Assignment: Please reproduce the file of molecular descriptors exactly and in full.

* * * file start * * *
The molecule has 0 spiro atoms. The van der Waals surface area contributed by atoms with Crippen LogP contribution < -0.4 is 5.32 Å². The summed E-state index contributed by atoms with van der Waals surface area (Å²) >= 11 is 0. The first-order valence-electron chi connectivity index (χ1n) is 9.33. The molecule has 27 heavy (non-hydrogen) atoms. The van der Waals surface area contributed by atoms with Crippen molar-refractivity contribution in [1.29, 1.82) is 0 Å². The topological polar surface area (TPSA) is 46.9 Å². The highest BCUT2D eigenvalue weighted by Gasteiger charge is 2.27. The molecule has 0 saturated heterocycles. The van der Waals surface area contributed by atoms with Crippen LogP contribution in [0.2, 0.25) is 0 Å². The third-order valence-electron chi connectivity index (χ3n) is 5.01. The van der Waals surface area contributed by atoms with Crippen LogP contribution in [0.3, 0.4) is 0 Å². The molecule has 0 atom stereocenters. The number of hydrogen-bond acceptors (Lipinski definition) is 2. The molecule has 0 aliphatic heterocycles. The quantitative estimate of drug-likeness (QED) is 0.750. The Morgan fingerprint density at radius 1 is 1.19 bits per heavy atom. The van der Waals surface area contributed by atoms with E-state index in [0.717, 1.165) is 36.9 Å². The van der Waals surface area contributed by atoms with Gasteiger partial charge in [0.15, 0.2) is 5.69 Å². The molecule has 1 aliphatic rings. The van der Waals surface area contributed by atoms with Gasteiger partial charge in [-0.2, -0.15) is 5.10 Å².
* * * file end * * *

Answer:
The molecule has 0 spiro atoms. The van der Waals surface area contributed by atoms with Crippen LogP contribution < -0.4 is 5.32 Å². The summed E-state index contributed by atoms with van der Waals surface area (Å²) >= 11 is 0. The first-order valence-electron chi connectivity index (χ1n) is 9.33. The molecule has 27 heavy (non-hydrogen) atoms. The van der Waals surface area contributed by atoms with Crippen molar-refractivity contribution in [1.29, 1.82) is 0 Å². The topological polar surface area (TPSA) is 46.9 Å². The highest BCUT2D eigenvalue weighted by Gasteiger charge is 2.27. The molecule has 0 saturated heterocycles. The van der Waals surface area contributed by atoms with Crippen LogP contribution in [0.2, 0.25) is 0 Å². The third-order valence-electron chi connectivity index (χ3n) is 5.01. The van der Waals surface area contributed by atoms with Crippen LogP contribution in [0.3, 0.4) is 0 Å². The molecule has 0 atom stereocenters. The number of hydrogen-bond acceptors (Lipinski definition) is 2. The molecule has 0 aliphatic heterocycles. The quantitative estimate of drug-likeness (QED) is 0.750. The Morgan fingerprint density at radius 1 is 1.19 bits per heavy atom. The van der Waals surface area contributed by atoms with E-state index in [0.717, 1.165) is 36.9 Å². The van der Waals surface area contributed by atoms with Gasteiger partial charge in [0.15, 0.2) is 5.69 Å². The molecule has 1 aliphatic rings. The van der Waals surface area contributed by atoms with Gasteiger partial charge in [-0.2, -0.15) is 5.10 Å².